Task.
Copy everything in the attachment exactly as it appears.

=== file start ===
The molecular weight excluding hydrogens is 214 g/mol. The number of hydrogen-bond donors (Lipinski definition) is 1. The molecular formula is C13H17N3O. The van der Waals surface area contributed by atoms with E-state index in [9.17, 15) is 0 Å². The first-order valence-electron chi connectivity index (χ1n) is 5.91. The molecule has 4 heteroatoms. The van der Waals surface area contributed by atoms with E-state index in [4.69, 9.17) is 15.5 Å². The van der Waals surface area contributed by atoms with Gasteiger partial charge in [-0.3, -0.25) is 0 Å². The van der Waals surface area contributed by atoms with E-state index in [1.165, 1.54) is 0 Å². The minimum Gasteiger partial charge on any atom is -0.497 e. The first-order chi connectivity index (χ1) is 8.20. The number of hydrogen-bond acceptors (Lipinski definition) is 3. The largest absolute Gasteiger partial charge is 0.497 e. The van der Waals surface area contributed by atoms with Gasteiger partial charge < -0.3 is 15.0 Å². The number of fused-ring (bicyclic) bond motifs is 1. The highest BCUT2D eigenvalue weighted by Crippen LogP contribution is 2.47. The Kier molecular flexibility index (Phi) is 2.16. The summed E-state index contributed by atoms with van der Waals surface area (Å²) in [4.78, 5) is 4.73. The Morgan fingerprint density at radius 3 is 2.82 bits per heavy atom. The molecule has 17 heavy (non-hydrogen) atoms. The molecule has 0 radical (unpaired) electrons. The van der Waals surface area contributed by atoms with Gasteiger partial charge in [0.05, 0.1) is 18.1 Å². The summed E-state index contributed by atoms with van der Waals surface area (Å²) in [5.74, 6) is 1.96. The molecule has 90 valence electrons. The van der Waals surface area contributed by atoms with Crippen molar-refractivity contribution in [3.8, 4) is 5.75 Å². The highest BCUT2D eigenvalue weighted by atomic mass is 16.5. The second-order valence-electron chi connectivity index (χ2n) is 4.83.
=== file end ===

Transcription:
The molecular weight excluding hydrogens is 214 g/mol. The number of hydrogen-bond donors (Lipinski definition) is 1. The molecular formula is C13H17N3O. The van der Waals surface area contributed by atoms with E-state index in [9.17, 15) is 0 Å². The first-order valence-electron chi connectivity index (χ1n) is 5.91. The molecule has 4 heteroatoms. The van der Waals surface area contributed by atoms with E-state index in [4.69, 9.17) is 15.5 Å². The van der Waals surface area contributed by atoms with Gasteiger partial charge in [-0.3, -0.25) is 0 Å². The van der Waals surface area contributed by atoms with E-state index in [1.165, 1.54) is 0 Å². The minimum Gasteiger partial charge on any atom is -0.497 e. The first-order chi connectivity index (χ1) is 8.20. The number of hydrogen-bond acceptors (Lipinski definition) is 3. The largest absolute Gasteiger partial charge is 0.497 e. The van der Waals surface area contributed by atoms with Gasteiger partial charge < -0.3 is 15.0 Å². The number of fused-ring (bicyclic) bond motifs is 1. The highest BCUT2D eigenvalue weighted by Crippen LogP contribution is 2.47. The Kier molecular flexibility index (Phi) is 2.16. The summed E-state index contributed by atoms with van der Waals surface area (Å²) in [4.78, 5) is 4.73. The Morgan fingerprint density at radius 3 is 2.82 bits per heavy atom. The molecule has 17 heavy (non-hydrogen) atoms. The molecule has 0 radical (unpaired) electrons. The van der Waals surface area contributed by atoms with Gasteiger partial charge in [0.05, 0.1) is 18.1 Å². The summed E-state index contributed by atoms with van der Waals surface area (Å²) in [5.74, 6) is 1.96. The molecule has 90 valence electrons. The van der Waals surface area contributed by atoms with Crippen molar-refractivity contribution in [3.8, 4) is 5.75 Å². The highest BCUT2D eigenvalue weighted by atomic mass is 16.5. The second-order valence-electron chi connectivity index (χ2n) is 4.83.